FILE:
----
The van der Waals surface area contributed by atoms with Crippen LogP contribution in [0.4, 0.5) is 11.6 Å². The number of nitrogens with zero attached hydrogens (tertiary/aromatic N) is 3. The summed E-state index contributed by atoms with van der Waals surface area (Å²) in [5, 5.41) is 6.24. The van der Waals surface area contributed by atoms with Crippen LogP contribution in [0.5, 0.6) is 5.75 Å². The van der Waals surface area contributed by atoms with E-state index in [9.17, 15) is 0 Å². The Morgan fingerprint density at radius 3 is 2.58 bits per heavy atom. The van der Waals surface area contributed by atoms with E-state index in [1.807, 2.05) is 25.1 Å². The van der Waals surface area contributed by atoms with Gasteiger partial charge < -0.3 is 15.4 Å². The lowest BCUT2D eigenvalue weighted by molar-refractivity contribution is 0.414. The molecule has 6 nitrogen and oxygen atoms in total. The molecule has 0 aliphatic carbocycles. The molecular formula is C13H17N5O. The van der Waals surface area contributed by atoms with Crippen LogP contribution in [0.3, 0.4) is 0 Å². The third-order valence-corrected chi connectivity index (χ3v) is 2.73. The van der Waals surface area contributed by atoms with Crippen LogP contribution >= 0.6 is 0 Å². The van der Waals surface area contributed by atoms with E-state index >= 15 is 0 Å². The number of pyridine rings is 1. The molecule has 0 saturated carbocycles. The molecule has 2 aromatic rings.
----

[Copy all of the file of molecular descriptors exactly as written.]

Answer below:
The van der Waals surface area contributed by atoms with Crippen LogP contribution in [0.4, 0.5) is 11.6 Å². The number of nitrogens with zero attached hydrogens (tertiary/aromatic N) is 3. The summed E-state index contributed by atoms with van der Waals surface area (Å²) in [5, 5.41) is 6.24. The van der Waals surface area contributed by atoms with Crippen LogP contribution in [0.5, 0.6) is 5.75 Å². The van der Waals surface area contributed by atoms with E-state index in [9.17, 15) is 0 Å². The Morgan fingerprint density at radius 3 is 2.58 bits per heavy atom. The van der Waals surface area contributed by atoms with E-state index in [1.807, 2.05) is 25.1 Å². The van der Waals surface area contributed by atoms with Gasteiger partial charge < -0.3 is 15.4 Å². The lowest BCUT2D eigenvalue weighted by molar-refractivity contribution is 0.414. The molecule has 6 nitrogen and oxygen atoms in total. The molecule has 0 aliphatic carbocycles. The molecular formula is C13H17N5O. The van der Waals surface area contributed by atoms with Crippen LogP contribution in [0.3, 0.4) is 0 Å². The third-order valence-corrected chi connectivity index (χ3v) is 2.73. The van der Waals surface area contributed by atoms with Crippen LogP contribution >= 0.6 is 0 Å². The van der Waals surface area contributed by atoms with E-state index >= 15 is 0 Å². The number of pyridine rings is 1. The molecule has 0 saturated carbocycles. The molecule has 2 aromatic rings.